Directory of Open Access Journals (Sweden)

    M.A.K.F. Tatsuo


    Full Text Available The involvement of GABA-A receptors in the control of nociception was studied using the tail-flick test in rats. Non-hypnotic doses of the barbiturates phenobarbital (5-50 mg/kg, pentobarbital (17-33 mg/kg, and thiopental (7.5-30 mg/kg, of the benzodiazepine midazolam (10 mg/kg or of ethanol (0.4-1.6 g/kg administered by the systemic route reduced the latency for the tail-flick response, thus inducing a 'hyperalgesic' state in the animals. In contrast, non-convulsant doses of the GABA-A antagonist picrotoxin (0.12-1.0 mg/kg administered systemically induced an increase in the latency for the tail-flick response, therefore characterizing an 'antinociceptive' state. Previous picrotoxin (0.12 mg/kg treatment abolished the hyperalgesic state induced by effective doses of the barbiturates, midazolam or ethanol. Since phenobarbital, midazolam and ethanol reproduced the described hyperalgesic effect of GABA-A-specific agonists (muscimol, THIP, which is specifically antagonized by the GABA-A antagonist picrotoxin, our results suggest that GABA-A receptors are tonically involved in the modulation of nociception in the rat central nervous system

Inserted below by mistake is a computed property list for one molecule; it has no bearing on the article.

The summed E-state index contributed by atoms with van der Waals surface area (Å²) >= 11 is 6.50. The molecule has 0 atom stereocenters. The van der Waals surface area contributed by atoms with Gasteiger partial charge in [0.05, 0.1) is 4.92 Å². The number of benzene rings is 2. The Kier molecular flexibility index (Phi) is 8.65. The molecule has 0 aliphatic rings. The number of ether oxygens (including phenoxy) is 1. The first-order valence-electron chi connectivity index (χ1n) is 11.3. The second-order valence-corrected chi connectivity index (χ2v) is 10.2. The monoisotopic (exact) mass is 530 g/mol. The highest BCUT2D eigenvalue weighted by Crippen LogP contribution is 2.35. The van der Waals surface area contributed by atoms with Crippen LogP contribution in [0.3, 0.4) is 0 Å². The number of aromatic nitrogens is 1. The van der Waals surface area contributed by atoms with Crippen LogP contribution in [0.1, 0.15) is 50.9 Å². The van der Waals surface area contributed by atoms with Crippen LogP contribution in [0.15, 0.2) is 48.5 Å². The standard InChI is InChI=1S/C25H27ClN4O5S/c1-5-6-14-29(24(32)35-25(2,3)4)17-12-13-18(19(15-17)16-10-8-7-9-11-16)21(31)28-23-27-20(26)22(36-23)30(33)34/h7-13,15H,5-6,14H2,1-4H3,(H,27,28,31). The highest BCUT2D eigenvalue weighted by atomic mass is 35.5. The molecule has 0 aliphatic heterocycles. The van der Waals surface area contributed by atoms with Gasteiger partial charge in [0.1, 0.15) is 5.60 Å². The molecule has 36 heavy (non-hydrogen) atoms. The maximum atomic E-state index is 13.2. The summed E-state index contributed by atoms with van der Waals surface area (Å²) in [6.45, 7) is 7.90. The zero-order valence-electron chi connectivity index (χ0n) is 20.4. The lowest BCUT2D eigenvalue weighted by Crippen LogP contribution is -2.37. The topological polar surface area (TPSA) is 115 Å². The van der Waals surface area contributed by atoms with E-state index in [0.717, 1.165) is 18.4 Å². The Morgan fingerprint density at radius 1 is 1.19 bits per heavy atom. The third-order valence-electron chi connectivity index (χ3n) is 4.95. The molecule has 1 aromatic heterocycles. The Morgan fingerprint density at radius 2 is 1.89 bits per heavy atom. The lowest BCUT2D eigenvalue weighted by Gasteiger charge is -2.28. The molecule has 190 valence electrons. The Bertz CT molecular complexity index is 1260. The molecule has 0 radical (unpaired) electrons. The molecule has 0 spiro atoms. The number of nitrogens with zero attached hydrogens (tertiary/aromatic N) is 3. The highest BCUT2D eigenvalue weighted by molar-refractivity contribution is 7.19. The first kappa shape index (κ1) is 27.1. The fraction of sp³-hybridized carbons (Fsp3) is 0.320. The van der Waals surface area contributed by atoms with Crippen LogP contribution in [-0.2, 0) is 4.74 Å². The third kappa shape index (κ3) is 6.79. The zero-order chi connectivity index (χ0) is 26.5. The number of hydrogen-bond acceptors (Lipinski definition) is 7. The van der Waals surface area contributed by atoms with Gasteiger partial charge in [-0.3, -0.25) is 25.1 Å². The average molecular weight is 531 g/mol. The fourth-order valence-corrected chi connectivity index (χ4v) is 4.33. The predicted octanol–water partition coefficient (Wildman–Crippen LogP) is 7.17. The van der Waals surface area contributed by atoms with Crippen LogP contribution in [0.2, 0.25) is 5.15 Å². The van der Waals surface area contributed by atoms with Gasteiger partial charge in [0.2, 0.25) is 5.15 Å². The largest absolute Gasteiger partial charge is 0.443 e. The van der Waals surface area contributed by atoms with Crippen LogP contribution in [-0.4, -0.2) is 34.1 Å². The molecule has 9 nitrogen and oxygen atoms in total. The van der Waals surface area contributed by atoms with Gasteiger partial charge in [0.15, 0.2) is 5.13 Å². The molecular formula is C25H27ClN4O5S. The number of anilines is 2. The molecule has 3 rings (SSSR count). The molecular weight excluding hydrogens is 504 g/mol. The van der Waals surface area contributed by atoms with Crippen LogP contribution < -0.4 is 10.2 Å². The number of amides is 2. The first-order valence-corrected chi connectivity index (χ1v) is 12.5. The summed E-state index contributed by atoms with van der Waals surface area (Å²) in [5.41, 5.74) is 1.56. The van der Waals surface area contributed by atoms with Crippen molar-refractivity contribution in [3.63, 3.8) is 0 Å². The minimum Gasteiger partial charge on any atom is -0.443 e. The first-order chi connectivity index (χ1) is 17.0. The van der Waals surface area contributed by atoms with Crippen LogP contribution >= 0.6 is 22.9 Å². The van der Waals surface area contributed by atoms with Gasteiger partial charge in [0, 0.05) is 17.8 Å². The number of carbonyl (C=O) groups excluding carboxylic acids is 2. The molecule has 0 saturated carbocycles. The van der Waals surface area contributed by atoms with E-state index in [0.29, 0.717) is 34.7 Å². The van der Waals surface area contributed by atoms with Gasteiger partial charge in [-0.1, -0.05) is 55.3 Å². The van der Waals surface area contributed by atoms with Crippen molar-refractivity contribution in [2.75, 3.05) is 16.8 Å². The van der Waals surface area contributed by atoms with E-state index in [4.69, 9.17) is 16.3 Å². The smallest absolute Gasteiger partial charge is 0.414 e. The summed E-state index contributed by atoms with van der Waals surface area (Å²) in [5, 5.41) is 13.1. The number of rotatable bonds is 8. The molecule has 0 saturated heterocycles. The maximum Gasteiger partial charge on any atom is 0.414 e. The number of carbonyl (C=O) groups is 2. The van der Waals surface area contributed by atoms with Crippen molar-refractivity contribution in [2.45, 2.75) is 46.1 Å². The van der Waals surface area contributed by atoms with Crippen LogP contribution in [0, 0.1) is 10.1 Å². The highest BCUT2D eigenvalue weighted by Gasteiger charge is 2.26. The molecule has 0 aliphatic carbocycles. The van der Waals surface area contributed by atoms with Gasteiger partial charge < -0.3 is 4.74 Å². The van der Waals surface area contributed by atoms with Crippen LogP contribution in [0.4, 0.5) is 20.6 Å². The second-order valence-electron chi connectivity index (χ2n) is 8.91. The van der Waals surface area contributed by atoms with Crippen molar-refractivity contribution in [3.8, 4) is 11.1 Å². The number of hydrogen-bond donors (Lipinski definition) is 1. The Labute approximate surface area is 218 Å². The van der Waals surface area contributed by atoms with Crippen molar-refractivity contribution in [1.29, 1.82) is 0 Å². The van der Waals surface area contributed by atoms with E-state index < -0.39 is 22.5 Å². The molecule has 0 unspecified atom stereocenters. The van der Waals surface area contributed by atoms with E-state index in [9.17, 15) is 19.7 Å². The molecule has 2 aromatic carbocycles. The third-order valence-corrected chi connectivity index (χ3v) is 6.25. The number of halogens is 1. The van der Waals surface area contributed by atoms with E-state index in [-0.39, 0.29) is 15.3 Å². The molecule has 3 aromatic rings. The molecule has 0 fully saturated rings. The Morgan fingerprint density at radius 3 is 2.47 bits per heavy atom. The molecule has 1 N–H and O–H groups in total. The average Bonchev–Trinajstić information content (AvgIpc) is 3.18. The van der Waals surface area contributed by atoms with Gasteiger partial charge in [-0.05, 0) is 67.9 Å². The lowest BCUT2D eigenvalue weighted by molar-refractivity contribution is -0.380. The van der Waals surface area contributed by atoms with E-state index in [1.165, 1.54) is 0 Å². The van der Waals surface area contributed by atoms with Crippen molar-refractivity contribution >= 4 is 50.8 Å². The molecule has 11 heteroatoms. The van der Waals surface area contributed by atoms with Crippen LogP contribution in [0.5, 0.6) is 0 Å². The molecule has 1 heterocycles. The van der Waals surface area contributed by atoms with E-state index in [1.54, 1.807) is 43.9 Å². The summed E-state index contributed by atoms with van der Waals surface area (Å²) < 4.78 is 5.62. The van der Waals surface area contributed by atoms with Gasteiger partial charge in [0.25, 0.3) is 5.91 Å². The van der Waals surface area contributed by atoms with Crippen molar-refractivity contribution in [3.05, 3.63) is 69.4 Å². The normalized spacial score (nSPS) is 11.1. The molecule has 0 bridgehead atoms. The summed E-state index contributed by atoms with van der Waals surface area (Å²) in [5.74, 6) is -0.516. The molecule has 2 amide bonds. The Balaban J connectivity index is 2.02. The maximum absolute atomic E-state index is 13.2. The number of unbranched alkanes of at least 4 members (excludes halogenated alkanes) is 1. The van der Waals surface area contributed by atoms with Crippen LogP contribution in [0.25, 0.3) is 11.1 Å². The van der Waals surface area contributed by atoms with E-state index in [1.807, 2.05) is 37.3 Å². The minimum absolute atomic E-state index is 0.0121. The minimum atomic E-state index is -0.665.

9. Barbiturate end-capped non-fullerene acceptors for organic solar cells: tuning acceptor energetics to suppress geminate recombination losses. (United States)

    Tan, Ching-Hong; Gorman, Jeffrey; Wadsworth, Andrew; Holliday, Sarah; Subramaniyan, Selvam; Jenekhe, Samson A; Baran, Derya; McCulloch, Iain; Durrant, James R


    We report the synthesis of two barbiturate end-capped non-fullerene acceptors and demonstrate their efficient function in high voltage output organic solar cells. The acceptor with the lower LUMO level is shown to exhibit suppressed geminate recombination losses, resulting in enhanced photocurrent generation and higher overall device efficiency.

  10. Simultaneous effect of organic modifier and physicochemical parameters of barbiturates on their retention on a narrow-bore PGC column

    Czech Academy of Sciences Publication Activity Database

    Forgács, E.; Cserháti, T.; Mikšík, Ivan; Eckhardt, Adam; Deyl, Zdeněk


    Roč. 800, č. 1-2 (2004), s. 259-262 ISSN 1570-0232 Grant - others:CZ - HU(CZ) Cooperation programme Institutional research plan: CEZ:AV0Z5011922 Keywords : barbiturates * porous graphitized carbon Subject RIV: CB - Analytical Chemistry, Separation Impact factor: 2.176, year: 2004

  11. Barbiturate End-Capped Non-Fullerene Acceptors for Organic Solar Cells: Tuning Acceptor Energetics to Suppress Geminate Recombination Losses

    KAUST Repository

    Tan, Ching-Hong


    We report the synthesis of two barbiturate end-capped non-fullerene acceptors and demonstrate their efficient function in high voltage output organic solar cells. The acceptor with the lower LUMO level is shown to exhibit suppressed geminate recombination losses, resulting in enhanced photocurrent generation and higher overall device efficiency.